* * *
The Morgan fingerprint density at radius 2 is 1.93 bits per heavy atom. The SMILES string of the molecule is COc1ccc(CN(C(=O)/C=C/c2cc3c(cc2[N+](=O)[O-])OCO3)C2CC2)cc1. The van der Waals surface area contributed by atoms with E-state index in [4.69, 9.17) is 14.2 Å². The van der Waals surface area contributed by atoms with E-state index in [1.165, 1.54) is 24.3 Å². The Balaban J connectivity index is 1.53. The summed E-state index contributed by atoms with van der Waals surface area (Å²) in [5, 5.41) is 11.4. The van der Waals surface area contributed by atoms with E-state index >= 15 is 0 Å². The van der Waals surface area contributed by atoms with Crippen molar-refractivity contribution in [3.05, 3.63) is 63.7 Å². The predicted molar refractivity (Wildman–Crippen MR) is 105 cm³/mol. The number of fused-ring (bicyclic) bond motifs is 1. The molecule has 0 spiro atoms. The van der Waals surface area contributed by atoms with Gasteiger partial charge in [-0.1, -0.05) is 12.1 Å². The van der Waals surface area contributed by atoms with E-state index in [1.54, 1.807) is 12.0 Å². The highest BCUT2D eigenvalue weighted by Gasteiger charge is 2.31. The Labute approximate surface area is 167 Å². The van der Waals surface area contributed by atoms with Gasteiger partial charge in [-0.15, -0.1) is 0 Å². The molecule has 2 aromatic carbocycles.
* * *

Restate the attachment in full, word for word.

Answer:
The Morgan fingerprint density at radius 2 is 1.93 bits per heavy atom. The SMILES string of the molecule is COc1ccc(CN(C(=O)/C=C/c2cc3c(cc2[N+](=O)[O-])OCO3)C2CC2)cc1. The van der Waals surface area contributed by atoms with E-state index in [4.69, 9.17) is 14.2 Å². The van der Waals surface area contributed by atoms with E-state index in [1.165, 1.54) is 24.3 Å². The Balaban J connectivity index is 1.53. The summed E-state index contributed by atoms with van der Waals surface area (Å²) in [5, 5.41) is 11.4. The van der Waals surface area contributed by atoms with E-state index >= 15 is 0 Å². The van der Waals surface area contributed by atoms with Crippen molar-refractivity contribution in [3.05, 3.63) is 63.7 Å². The predicted molar refractivity (Wildman–Crippen MR) is 105 cm³/mol. The number of fused-ring (bicyclic) bond motifs is 1. The molecule has 0 spiro atoms. The van der Waals surface area contributed by atoms with Gasteiger partial charge in [-0.1, -0.05) is 12.1 Å². The van der Waals surface area contributed by atoms with E-state index in [1.54, 1.807) is 12.0 Å². The highest BCUT2D eigenvalue weighted by Gasteiger charge is 2.31. The Labute approximate surface area is 167 Å². The van der Waals surface area contributed by atoms with Gasteiger partial charge in [-0.15, -0.1) is 0 Å². The molecule has 2 aromatic carbocycles.